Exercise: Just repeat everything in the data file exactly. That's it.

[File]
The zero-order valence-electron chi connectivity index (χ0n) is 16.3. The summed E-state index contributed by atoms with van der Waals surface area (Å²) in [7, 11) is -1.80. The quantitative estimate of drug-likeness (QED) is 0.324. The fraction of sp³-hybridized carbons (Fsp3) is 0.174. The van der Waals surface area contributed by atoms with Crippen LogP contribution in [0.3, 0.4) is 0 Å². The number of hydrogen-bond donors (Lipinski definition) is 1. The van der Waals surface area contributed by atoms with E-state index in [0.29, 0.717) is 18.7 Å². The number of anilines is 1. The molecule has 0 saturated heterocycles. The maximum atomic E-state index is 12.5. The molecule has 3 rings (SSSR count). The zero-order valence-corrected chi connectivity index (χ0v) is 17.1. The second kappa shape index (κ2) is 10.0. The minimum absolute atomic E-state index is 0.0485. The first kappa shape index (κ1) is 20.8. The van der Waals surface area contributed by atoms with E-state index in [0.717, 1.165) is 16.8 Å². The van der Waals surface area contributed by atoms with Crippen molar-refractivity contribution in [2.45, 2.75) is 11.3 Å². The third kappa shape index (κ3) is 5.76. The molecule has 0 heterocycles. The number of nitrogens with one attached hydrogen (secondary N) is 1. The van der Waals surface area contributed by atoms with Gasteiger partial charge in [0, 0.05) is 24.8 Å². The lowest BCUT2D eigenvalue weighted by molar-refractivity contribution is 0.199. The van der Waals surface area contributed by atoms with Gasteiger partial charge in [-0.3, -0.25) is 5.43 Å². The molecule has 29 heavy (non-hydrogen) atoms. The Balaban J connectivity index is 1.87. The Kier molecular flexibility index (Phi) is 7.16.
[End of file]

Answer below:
The zero-order valence-electron chi connectivity index (χ0n) is 16.3. The summed E-state index contributed by atoms with van der Waals surface area (Å²) in [7, 11) is -1.80. The quantitative estimate of drug-likeness (QED) is 0.324. The fraction of sp³-hybridized carbons (Fsp3) is 0.174. The van der Waals surface area contributed by atoms with Crippen LogP contribution in [0.3, 0.4) is 0 Å². The number of hydrogen-bond donors (Lipinski definition) is 1. The van der Waals surface area contributed by atoms with E-state index in [0.29, 0.717) is 18.7 Å². The number of anilines is 1. The molecule has 0 saturated heterocycles. The maximum atomic E-state index is 12.5. The molecule has 3 rings (SSSR count). The zero-order valence-corrected chi connectivity index (χ0v) is 17.1. The second kappa shape index (κ2) is 10.0. The minimum absolute atomic E-state index is 0.0485. The first kappa shape index (κ1) is 20.8. The van der Waals surface area contributed by atoms with E-state index in [0.717, 1.165) is 16.8 Å². The van der Waals surface area contributed by atoms with Crippen molar-refractivity contribution in [2.45, 2.75) is 11.3 Å². The third kappa shape index (κ3) is 5.76. The molecule has 0 heterocycles. The number of nitrogens with one attached hydrogen (secondary N) is 1. The van der Waals surface area contributed by atoms with Gasteiger partial charge in [0, 0.05) is 24.8 Å². The lowest BCUT2D eigenvalue weighted by molar-refractivity contribution is 0.199. The van der Waals surface area contributed by atoms with Gasteiger partial charge in [-0.3, -0.25) is 5.43 Å². The molecule has 29 heavy (non-hydrogen) atoms. The Balaban J connectivity index is 1.87. The Kier molecular flexibility index (Phi) is 7.16.